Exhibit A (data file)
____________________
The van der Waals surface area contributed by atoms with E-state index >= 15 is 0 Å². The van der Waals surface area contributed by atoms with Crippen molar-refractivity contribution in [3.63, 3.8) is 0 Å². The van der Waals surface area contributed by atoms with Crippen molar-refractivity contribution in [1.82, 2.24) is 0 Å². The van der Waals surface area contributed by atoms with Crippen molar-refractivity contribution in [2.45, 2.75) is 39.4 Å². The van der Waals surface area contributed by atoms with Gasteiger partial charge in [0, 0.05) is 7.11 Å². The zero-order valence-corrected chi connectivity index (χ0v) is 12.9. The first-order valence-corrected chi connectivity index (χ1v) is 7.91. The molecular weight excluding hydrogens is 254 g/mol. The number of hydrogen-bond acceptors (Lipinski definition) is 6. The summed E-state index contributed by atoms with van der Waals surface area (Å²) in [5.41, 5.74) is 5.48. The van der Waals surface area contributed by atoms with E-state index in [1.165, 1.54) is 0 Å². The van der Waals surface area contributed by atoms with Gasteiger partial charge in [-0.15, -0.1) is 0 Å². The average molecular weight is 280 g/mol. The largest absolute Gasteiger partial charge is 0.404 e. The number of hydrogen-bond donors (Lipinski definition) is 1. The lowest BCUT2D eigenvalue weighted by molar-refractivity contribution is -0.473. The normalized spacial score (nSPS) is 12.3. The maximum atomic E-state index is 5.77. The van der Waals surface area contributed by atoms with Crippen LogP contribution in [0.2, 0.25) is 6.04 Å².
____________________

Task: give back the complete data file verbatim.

The van der Waals surface area contributed by atoms with E-state index >= 15 is 0 Å². The van der Waals surface area contributed by atoms with Crippen molar-refractivity contribution in [3.63, 3.8) is 0 Å². The van der Waals surface area contributed by atoms with Crippen molar-refractivity contribution in [1.82, 2.24) is 0 Å². The van der Waals surface area contributed by atoms with Crippen molar-refractivity contribution in [2.45, 2.75) is 39.4 Å². The van der Waals surface area contributed by atoms with Gasteiger partial charge in [0, 0.05) is 7.11 Å². The zero-order valence-corrected chi connectivity index (χ0v) is 12.9. The first-order valence-corrected chi connectivity index (χ1v) is 7.91. The molecular weight excluding hydrogens is 254 g/mol. The number of hydrogen-bond acceptors (Lipinski definition) is 6. The summed E-state index contributed by atoms with van der Waals surface area (Å²) in [5.41, 5.74) is 5.48. The van der Waals surface area contributed by atoms with E-state index in [1.165, 1.54) is 0 Å². The van der Waals surface area contributed by atoms with Gasteiger partial charge in [-0.15, -0.1) is 0 Å². The average molecular weight is 280 g/mol. The largest absolute Gasteiger partial charge is 0.404 e. The number of hydrogen-bond donors (Lipinski definition) is 1. The lowest BCUT2D eigenvalue weighted by molar-refractivity contribution is -0.473. The normalized spacial score (nSPS) is 12.3. The maximum atomic E-state index is 5.77. The van der Waals surface area contributed by atoms with Crippen LogP contribution in [0.2, 0.25) is 6.04 Å².